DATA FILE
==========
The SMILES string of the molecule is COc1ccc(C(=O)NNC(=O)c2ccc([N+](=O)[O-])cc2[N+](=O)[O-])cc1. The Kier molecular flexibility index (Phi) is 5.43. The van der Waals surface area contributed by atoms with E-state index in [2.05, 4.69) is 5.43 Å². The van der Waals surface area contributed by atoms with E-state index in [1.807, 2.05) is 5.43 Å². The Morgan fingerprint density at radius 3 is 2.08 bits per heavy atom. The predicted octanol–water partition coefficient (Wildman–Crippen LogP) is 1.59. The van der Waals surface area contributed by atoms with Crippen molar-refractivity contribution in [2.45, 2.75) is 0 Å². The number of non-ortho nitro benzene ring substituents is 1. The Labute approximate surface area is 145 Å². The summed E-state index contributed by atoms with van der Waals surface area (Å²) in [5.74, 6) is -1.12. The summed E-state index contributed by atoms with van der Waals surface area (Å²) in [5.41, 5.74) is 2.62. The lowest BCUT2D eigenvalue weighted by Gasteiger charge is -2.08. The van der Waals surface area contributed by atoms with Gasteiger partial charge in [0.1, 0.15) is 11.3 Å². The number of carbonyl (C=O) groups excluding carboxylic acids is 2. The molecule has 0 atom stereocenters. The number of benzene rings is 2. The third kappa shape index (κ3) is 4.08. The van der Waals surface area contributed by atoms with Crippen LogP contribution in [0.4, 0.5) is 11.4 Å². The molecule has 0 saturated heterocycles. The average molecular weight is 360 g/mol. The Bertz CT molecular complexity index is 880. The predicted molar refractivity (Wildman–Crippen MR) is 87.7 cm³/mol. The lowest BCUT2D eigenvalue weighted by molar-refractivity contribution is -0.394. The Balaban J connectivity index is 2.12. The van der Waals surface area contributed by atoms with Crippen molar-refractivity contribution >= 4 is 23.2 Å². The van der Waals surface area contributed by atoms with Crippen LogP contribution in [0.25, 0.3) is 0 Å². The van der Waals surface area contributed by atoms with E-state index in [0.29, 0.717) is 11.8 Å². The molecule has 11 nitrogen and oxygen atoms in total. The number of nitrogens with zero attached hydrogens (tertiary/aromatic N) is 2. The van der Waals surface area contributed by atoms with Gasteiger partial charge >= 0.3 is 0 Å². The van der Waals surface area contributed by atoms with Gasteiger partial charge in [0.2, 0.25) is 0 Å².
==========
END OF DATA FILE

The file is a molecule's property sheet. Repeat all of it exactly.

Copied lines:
The SMILES string of the molecule is COc1ccc(C(=O)NNC(=O)c2ccc([N+](=O)[O-])cc2[N+](=O)[O-])cc1. The Kier molecular flexibility index (Phi) is 5.43. The van der Waals surface area contributed by atoms with E-state index in [2.05, 4.69) is 5.43 Å². The van der Waals surface area contributed by atoms with E-state index in [1.807, 2.05) is 5.43 Å². The Morgan fingerprint density at radius 3 is 2.08 bits per heavy atom. The predicted octanol–water partition coefficient (Wildman–Crippen LogP) is 1.59. The van der Waals surface area contributed by atoms with Crippen molar-refractivity contribution in [2.45, 2.75) is 0 Å². The number of non-ortho nitro benzene ring substituents is 1. The Labute approximate surface area is 145 Å². The summed E-state index contributed by atoms with van der Waals surface area (Å²) in [5.74, 6) is -1.12. The summed E-state index contributed by atoms with van der Waals surface area (Å²) in [5.41, 5.74) is 2.62. The lowest BCUT2D eigenvalue weighted by Gasteiger charge is -2.08. The van der Waals surface area contributed by atoms with Gasteiger partial charge in [0.1, 0.15) is 11.3 Å². The number of carbonyl (C=O) groups excluding carboxylic acids is 2. The molecule has 0 atom stereocenters. The number of benzene rings is 2. The third kappa shape index (κ3) is 4.08. The van der Waals surface area contributed by atoms with Crippen LogP contribution in [0.4, 0.5) is 11.4 Å². The molecule has 0 saturated heterocycles. The average molecular weight is 360 g/mol. The Bertz CT molecular complexity index is 880. The predicted molar refractivity (Wildman–Crippen MR) is 87.7 cm³/mol. The lowest BCUT2D eigenvalue weighted by molar-refractivity contribution is -0.394. The Balaban J connectivity index is 2.12. The van der Waals surface area contributed by atoms with Crippen molar-refractivity contribution >= 4 is 23.2 Å². The van der Waals surface area contributed by atoms with Crippen LogP contribution in [0.25, 0.3) is 0 Å². The van der Waals surface area contributed by atoms with E-state index in [0.29, 0.717) is 11.8 Å². The molecule has 11 nitrogen and oxygen atoms in total. The number of nitrogens with zero attached hydrogens (tertiary/aromatic N) is 2. The van der Waals surface area contributed by atoms with Gasteiger partial charge >= 0.3 is 0 Å². The van der Waals surface area contributed by atoms with Gasteiger partial charge in [0.2, 0.25) is 0 Å².